Costs for long-term care vary by geographic region, type of facility and services used, and reasons for care. A primary resource for numbers on this issue is the the annual Cost of Care Survey from Genworth, a major provider of long-term care insurance. Their most recent report puts the median annual costs in the United States for an assisted living facility at $43,200, a semi-private room in a nursing home at $80,300, and a private nursing home room at $91,250. A five-year stay in a nursing home would total $456,250 at today’s prices. Total costs for long-term care over a lifetime could total more than one million dollars for someone afflicted with Alzheimer’s who require care for 10 years or more.

It is important to emphasize that these are median values. Median costs in specific states vary widely. A private room in a nursing home generally exceeds $100k per year in the northeast, the west coast, Alaska, and Hawaii. Alaska is an anomaly, with a $281,415 median annual cost. Within the continental United States, Connecticut is most expensive with a $158,775 median annual cost. The cheapest state is Oklahoma, where the annual median cost is $60,225. Annual median costs in the 2015 report also fell below $70k in Missouri, Louisiana, Kansas, Arkansas, Iowa, and Texas.

It is also important to consider inflation for long-term care costs as these reported costs are only for a particular calendar year. Generally, the cost of long-term care has risen faster than overall consumer price inflation. Cost increases stabilized in recent years as more facilities have opened, but the demographic trends show more people needing care and fewer people available to provide it, suggesting that cost increases could be substantial in the coming years as baby boomers approach their 70s and 80s.

Demographic Challenges

The need for for long-term care needs will continue to grow as baby boomers start to reach more advanced ages and people continue to live longer than ever before, requiring a longer period for care. As one example of the growing trend, the number of Americans afflicted with Alzheimer’s disease could triple by 2050 without significant medical advances to stop the disease. The demand for long-term care services will grow substantially in the coming years.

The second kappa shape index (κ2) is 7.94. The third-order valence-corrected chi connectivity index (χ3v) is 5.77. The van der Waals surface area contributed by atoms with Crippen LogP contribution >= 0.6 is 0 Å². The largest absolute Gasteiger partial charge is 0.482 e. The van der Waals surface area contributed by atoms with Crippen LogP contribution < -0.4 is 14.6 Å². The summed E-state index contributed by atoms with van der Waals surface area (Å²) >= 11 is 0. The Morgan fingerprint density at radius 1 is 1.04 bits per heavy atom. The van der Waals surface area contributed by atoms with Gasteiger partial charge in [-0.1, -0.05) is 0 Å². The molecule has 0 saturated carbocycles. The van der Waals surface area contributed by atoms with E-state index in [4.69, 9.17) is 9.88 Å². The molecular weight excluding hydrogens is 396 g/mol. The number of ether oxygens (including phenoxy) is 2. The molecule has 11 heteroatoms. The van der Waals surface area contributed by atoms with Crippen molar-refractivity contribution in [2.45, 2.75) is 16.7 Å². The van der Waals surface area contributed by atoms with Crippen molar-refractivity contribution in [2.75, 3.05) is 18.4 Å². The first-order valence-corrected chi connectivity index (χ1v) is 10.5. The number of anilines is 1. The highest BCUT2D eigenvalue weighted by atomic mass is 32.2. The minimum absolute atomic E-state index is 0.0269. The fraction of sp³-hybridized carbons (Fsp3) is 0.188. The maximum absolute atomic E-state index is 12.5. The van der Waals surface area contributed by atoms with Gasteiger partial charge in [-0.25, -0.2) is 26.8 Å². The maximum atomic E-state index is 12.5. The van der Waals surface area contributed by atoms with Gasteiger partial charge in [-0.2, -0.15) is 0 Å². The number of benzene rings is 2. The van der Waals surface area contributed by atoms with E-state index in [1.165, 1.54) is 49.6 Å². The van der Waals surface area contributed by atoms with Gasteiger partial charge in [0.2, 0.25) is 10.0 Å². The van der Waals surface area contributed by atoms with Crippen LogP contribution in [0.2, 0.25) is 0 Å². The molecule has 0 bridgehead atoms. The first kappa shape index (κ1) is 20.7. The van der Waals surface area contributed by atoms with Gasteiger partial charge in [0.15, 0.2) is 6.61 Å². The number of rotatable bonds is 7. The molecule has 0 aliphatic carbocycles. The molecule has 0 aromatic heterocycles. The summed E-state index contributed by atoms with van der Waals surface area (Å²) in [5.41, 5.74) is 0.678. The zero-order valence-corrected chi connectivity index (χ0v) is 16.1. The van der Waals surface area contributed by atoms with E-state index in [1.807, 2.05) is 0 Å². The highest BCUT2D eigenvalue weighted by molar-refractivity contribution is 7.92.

Changing demographics also feed into this concern, like how the proportion of older people relative to younger people continues to increase. As Americans are having fewer children, and as dual-income households in which both spouses maintain careers have become the norm, there will be fewer opportunities to obtain long-term care support from children or other family members. Family members who are ultimately forced to leave the workforce to provide care will sacrifice lost wages, Social Security benefits, and savings.

Additionally, the stress from providing such care could also lead to greater health problems for the caregiver. Those needing care will have fewer children to receive care from, and those children are more likely to be spread out across the country or to be too busy with their own careers to provide full-time assistance.

An aging population with fewer younger family members to provide care, coupled with fewer young people in general who can serve as paid providers for long-term care services, will likely continue to increase the future costs of quality care. The impacts of increasing demand for care and the decreasing supply of caregivers means inevitably higher prices unless new technological improvements and automation can be developed to allow more long-term care needs to be met without human involvement.

Different funding sources for long-term care needs will be discussed soon, but an immediate implication for these demographic trends is that the idea of planning ahead to spend down assets to receive long-term care services through Medicaid may become an increasingly unattractive option for those who can otherwise afford to avoid it.

With fewer available workers, the quality of care provided through Medicaid facilities may decline in the future.